In the past year thousands of documents have been released by universities, newspapers and congressmen. Antitobacco crusaders have followed each release with hysterical allegations of tobacco industry sins, but the documents simply acknowledge what Johnston reported in 1942: that nicotine affects the body, brain and behavior of smokers.

Tobacco companies have been accused of not sharing this research with customers or regulators, but it was hardly a secret. Philip Morris reports publishing 250 research articles during the 1960's and '70's. And the industry effort was miniscule compared to the volume of research from independent labs all over the world, which is available to virtually anyone with access to a computer or library.

According to Medline, the National Library of Medicine's computerized data base, nicotine was a focus of one thousand studies from 1966 to 1976, when tobacco industry research was supposedly at a maximum according to critics. Nicotine was a focus in 1,500 medical research articles in the 1976-84 period, and during the last decade alone almost 4,000 studies were published.

Many of these research reports offered scientific proof for what smokers have been saying for nearly a century: smoking is pleasant and enjoyable, the unpleasant side effects of the first few cigarettes diminish with continued smoking, daily smoking patterns are predictable, smoking is often continued in spite of health problems, quitting is decidedly unpleasant, and even the person who successfully quits smoking continues to crave tobacco for a long, long time.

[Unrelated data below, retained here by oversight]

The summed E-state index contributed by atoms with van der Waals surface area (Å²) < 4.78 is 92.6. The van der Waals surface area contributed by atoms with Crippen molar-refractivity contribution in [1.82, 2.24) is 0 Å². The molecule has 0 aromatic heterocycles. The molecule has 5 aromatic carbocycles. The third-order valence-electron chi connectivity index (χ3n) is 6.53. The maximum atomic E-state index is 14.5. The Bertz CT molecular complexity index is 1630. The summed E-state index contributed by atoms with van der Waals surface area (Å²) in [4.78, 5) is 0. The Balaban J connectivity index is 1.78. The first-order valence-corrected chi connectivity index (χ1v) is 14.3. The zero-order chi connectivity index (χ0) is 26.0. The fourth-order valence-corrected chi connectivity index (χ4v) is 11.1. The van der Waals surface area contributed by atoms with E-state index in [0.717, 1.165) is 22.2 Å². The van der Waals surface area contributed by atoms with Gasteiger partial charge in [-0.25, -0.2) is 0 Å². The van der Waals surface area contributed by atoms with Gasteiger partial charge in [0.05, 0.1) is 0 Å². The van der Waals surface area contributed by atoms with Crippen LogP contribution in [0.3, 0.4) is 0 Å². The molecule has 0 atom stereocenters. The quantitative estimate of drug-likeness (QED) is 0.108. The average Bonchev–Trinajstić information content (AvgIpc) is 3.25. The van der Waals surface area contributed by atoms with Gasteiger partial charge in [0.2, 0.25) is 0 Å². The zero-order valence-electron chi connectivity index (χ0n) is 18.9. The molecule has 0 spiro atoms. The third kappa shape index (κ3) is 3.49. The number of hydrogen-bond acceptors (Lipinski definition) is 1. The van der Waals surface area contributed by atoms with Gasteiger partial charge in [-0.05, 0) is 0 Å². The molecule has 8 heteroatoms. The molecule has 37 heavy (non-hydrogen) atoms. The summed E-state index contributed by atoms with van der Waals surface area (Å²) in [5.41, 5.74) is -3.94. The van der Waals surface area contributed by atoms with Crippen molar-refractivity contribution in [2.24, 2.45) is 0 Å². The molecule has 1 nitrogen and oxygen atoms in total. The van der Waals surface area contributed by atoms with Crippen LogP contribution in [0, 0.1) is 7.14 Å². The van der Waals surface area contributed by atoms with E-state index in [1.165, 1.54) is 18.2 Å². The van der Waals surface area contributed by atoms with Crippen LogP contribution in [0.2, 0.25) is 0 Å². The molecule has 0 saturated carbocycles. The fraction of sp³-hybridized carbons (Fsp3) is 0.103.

Many of these studies show that manipulation of nicotine by manufacturers is largely irrelevant when compared with the subsequent extensive manipulation of tobacco by smokers themselves. High nicotine tobacco is puffed less often and less aggressively than tobacco with a lower content or an efficient filter.

High nicotine cigarettes reduce exposure to the harmful by-products of burning tobacco. Brown and Williamson recognized this when they attempted to develop the high-nicotine strain of tobacco called Y-1. For these efforts the company was trashed by U.S. Congressman Henry Waxman's Subcommittee last year; ironically the company was aided in the early stages of the research by the U.S. Department of Agriculture. In contrast, smokers of light and ultralight cigarettes may actually absorb more toxins as they puff more often and more vigorously for the desired nicotine dose. The bottom line: once addicted, smokers are remarkably efficient in absorbing the amount of nicotine they need.

The national debate about tobacco use has become so polarized that both sides have lost touch with reality. Nearly a century of scientific study makes preposterous the continued denial of tobacco and nicotine addiction by cigarette manufacturers. On the other hand, the sheer magnitude of medical evidence also renders equally absurd the notion that what tobacco industry researchers "discovered" and "suppressed" twenty or thirty years ago is of any significance.